Māori-led trapping effort aiming to wipe out ship rats, feral cats on Great Barrier Island

A conservation project on Aotea Great Barrier Island is on track to wipe out feral cats and free the nearby Broken Islands from ship rats.

Tu Mai Taonga is led by local Māori, and is providing employment for young people, many of whom have never worked in conservation before.

A work day for trappers on the Tu Mai Taonga project starts with a boat trip to Rangiahua, one of the smaller islands off Aotea Great Barrier Island to check rat trap lines.

The field trappers on the boat while Newshub visits have no background in conservation, the only prerequisite for this gig is a good attitude.

Tu Mai Taonga field worker Dane Kemp can't imagine going back to his previous building job now.

"It helps everyone out, it's just good for your wellbeing," he told Newshub.

It's also Lindsey Davies' first job in conservation, and he's now the team lead of the rat eradication project.

"My family didn't think of me as much of a bush person," Davies said.

"And when they heard I was doing conservation and living in huts up on the hills they thought, no, there's no way." 

Davies' crew was bringing supplies ashore to stay for the week because they are down to the very last couple of rats on the whole island.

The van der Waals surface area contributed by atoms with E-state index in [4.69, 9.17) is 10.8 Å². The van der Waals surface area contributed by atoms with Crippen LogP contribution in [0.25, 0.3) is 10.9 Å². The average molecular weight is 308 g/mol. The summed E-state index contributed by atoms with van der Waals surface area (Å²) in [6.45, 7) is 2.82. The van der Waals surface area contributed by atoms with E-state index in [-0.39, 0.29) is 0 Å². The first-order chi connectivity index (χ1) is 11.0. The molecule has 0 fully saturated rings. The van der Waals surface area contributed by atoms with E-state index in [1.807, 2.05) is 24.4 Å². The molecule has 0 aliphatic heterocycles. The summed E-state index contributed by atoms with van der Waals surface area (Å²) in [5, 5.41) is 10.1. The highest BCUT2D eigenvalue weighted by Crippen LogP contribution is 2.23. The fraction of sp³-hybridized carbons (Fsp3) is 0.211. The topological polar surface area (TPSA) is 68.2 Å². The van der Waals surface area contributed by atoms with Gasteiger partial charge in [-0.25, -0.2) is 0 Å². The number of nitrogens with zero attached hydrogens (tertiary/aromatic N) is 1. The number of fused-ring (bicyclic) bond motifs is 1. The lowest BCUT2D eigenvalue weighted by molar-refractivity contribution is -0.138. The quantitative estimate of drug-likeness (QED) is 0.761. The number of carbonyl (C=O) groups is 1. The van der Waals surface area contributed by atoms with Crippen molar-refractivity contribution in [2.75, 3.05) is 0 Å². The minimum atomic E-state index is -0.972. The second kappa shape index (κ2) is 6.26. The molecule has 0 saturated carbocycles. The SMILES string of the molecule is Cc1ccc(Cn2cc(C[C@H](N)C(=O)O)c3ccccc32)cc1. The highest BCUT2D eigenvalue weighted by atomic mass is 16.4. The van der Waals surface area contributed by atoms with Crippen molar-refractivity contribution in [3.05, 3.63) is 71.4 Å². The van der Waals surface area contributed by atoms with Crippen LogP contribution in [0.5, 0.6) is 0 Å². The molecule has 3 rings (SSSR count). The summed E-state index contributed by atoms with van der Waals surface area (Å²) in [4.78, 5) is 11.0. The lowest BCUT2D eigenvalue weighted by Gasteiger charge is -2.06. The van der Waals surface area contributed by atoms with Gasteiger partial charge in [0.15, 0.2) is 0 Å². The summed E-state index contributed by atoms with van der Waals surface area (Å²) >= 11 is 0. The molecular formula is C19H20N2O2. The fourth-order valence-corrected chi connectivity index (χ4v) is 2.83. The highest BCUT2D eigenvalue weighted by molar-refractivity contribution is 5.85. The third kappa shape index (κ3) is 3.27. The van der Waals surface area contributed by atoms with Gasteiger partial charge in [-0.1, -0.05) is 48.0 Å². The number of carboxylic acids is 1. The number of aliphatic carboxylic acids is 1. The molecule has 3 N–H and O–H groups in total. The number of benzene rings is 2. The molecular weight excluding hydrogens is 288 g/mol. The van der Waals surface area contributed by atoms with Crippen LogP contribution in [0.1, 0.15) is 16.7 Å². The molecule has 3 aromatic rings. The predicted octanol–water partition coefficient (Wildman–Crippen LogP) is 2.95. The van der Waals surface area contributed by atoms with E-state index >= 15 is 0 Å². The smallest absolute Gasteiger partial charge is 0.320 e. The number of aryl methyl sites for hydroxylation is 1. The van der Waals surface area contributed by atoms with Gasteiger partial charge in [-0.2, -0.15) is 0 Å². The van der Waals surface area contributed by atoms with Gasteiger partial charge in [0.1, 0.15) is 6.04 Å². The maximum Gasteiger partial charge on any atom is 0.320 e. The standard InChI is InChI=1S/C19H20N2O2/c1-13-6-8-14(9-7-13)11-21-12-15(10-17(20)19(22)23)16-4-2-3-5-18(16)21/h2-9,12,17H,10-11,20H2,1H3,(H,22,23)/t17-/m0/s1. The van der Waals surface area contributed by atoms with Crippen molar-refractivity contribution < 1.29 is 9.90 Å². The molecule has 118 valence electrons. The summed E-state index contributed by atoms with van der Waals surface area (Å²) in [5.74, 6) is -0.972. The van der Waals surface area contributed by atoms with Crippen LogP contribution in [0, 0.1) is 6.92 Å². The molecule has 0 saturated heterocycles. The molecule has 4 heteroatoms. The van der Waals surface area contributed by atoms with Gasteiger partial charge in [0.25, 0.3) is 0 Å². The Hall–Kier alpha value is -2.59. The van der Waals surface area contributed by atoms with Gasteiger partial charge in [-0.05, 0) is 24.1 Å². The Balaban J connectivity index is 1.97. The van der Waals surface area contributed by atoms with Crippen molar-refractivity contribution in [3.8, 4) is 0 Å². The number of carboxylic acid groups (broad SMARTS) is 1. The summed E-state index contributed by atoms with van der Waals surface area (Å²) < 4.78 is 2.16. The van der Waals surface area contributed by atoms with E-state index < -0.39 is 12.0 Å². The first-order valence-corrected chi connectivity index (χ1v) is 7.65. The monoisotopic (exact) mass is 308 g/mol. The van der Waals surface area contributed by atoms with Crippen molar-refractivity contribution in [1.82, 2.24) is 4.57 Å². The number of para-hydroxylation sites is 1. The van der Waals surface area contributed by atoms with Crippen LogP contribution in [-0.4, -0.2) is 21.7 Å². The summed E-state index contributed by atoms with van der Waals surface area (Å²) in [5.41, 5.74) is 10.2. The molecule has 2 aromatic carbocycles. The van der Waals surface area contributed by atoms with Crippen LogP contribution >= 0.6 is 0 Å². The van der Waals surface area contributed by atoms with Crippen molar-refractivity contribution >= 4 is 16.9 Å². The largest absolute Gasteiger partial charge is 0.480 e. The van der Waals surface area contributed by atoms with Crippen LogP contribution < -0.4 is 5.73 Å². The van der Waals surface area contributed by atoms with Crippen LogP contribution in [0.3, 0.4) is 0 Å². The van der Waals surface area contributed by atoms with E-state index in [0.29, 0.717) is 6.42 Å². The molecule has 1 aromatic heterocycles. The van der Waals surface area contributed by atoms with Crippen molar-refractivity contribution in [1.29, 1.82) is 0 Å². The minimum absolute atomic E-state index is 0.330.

"Being able to do our work to the point where I can have my daughter come here, and have her hearing the same birds that our grandparents heard would be awesome."

Rangiahua is the biggest island off Aotea. It's previously had rats eradicated, but the biosecurity measures weren't sufficient to keep them away.

Tu Mai Taonga project lead Makere Jenner is determined that this time the efforts of trappers won't go to waste, not only getting rid of rats, but wiping out feral cats in the island's remote mountainous northern forests.

"We're not looking to control, our goal is to eradicate," Jenner said.

"Bringing long-term, lasting, holistic benefits to the land, the sea and the people." 

And for her, creating meaningful jobs on the island to bring mana whenua home is just as important as the conservation work.

"We have seasoned conservationists - people who are qualified to be in there managing a feral cat eradication, managing a rat eradication, but also we have people who are keen to get stuck in and just help with the work."

Tu Mai Taonga has been funded by the Jobs For Nature programme and Auckland Council, but that funding will run out next year. 

They're hoping local and central government will come to the table so their work can continue.

"To just have the opportunity to look after our home like we once did, is the most important," Davies said.

To reclaim their role as kaitiaki of Aotea Great Barrier Island, hoping to restore to the flourishing feral cat and rat-free paradise it once was.